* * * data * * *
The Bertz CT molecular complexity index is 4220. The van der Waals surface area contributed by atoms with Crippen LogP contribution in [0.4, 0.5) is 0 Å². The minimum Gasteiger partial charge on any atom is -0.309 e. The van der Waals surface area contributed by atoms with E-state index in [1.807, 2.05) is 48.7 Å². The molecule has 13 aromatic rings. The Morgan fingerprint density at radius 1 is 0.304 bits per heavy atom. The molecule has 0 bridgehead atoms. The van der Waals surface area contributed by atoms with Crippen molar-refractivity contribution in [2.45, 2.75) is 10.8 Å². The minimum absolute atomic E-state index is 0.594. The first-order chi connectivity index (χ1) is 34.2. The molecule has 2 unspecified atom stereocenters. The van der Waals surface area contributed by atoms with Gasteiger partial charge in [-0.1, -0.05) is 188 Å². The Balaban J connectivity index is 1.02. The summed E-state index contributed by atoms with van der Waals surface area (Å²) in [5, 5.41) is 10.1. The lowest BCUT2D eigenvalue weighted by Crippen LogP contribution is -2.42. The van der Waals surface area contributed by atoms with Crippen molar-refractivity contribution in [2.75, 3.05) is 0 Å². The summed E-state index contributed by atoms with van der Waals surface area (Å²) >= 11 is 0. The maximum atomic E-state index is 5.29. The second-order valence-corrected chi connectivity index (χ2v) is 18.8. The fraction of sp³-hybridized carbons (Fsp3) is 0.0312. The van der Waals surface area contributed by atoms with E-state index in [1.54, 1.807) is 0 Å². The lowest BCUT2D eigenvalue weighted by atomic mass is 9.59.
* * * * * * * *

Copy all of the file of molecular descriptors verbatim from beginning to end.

The Bertz CT molecular complexity index is 4220. The van der Waals surface area contributed by atoms with Crippen LogP contribution in [0.4, 0.5) is 0 Å². The minimum Gasteiger partial charge on any atom is -0.309 e. The van der Waals surface area contributed by atoms with E-state index in [1.807, 2.05) is 48.7 Å². The molecule has 13 aromatic rings. The Morgan fingerprint density at radius 1 is 0.304 bits per heavy atom. The molecule has 0 bridgehead atoms. The van der Waals surface area contributed by atoms with Crippen molar-refractivity contribution in [2.45, 2.75) is 10.8 Å². The minimum absolute atomic E-state index is 0.594. The first-order chi connectivity index (χ1) is 34.2. The molecule has 2 unspecified atom stereocenters. The van der Waals surface area contributed by atoms with Gasteiger partial charge in [-0.1, -0.05) is 188 Å². The Balaban J connectivity index is 1.02. The summed E-state index contributed by atoms with van der Waals surface area (Å²) in [5, 5.41) is 10.1. The lowest BCUT2D eigenvalue weighted by Crippen LogP contribution is -2.42. The van der Waals surface area contributed by atoms with Crippen molar-refractivity contribution in [2.75, 3.05) is 0 Å². The summed E-state index contributed by atoms with van der Waals surface area (Å²) >= 11 is 0. The maximum atomic E-state index is 5.29. The second-order valence-corrected chi connectivity index (χ2v) is 18.8. The fraction of sp³-hybridized carbons (Fsp3) is 0.0312. The van der Waals surface area contributed by atoms with E-state index in [1.54, 1.807) is 0 Å². The lowest BCUT2D eigenvalue weighted by atomic mass is 9.59.